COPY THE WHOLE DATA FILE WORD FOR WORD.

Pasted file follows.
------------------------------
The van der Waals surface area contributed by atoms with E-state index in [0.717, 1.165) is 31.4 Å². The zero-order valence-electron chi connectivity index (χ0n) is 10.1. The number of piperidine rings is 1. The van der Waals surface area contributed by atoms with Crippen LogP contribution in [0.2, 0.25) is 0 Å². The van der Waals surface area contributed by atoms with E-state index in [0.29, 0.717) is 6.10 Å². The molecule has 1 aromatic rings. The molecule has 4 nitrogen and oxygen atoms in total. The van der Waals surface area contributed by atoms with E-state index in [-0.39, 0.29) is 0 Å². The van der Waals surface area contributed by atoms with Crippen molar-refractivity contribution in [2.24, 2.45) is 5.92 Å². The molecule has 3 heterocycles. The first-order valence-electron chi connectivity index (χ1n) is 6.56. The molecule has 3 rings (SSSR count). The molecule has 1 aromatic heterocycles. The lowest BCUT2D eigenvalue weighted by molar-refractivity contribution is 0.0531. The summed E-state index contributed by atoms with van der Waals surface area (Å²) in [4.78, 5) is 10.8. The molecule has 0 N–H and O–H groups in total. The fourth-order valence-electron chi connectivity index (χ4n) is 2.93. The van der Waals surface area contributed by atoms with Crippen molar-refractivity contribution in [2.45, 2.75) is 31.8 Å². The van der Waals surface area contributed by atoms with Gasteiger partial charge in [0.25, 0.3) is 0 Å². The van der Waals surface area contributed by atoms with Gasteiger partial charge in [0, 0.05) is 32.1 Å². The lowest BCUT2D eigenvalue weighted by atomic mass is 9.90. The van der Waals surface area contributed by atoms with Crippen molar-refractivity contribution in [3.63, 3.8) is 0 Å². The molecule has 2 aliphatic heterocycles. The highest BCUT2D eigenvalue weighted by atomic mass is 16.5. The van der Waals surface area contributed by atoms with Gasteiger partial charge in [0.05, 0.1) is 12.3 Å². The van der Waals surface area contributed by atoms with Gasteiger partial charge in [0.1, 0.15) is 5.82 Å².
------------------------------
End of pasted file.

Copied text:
The van der Waals surface area contributed by atoms with E-state index in [0.717, 1.165) is 31.4 Å². The zero-order valence-electron chi connectivity index (χ0n) is 10.1. The number of piperidine rings is 1. The van der Waals surface area contributed by atoms with Crippen LogP contribution in [0.2, 0.25) is 0 Å². The van der Waals surface area contributed by atoms with E-state index in [0.29, 0.717) is 6.10 Å². The molecule has 1 aromatic rings. The molecule has 4 nitrogen and oxygen atoms in total. The van der Waals surface area contributed by atoms with E-state index in [-0.39, 0.29) is 0 Å². The van der Waals surface area contributed by atoms with Crippen molar-refractivity contribution in [2.24, 2.45) is 5.92 Å². The molecule has 3 heterocycles. The first-order valence-electron chi connectivity index (χ1n) is 6.56. The molecule has 3 rings (SSSR count). The molecule has 1 aromatic heterocycles. The lowest BCUT2D eigenvalue weighted by molar-refractivity contribution is 0.0531. The summed E-state index contributed by atoms with van der Waals surface area (Å²) in [4.78, 5) is 10.8. The molecule has 0 N–H and O–H groups in total. The fourth-order valence-electron chi connectivity index (χ4n) is 2.93. The van der Waals surface area contributed by atoms with Crippen molar-refractivity contribution in [2.45, 2.75) is 31.8 Å². The van der Waals surface area contributed by atoms with Gasteiger partial charge in [0.25, 0.3) is 0 Å². The van der Waals surface area contributed by atoms with Gasteiger partial charge in [0, 0.05) is 32.1 Å². The lowest BCUT2D eigenvalue weighted by atomic mass is 9.90. The van der Waals surface area contributed by atoms with Crippen molar-refractivity contribution in [3.63, 3.8) is 0 Å². The molecule has 2 aliphatic heterocycles. The highest BCUT2D eigenvalue weighted by atomic mass is 16.5. The van der Waals surface area contributed by atoms with Gasteiger partial charge in [0.05, 0.1) is 12.3 Å². The van der Waals surface area contributed by atoms with Gasteiger partial charge in [0.1, 0.15) is 5.82 Å².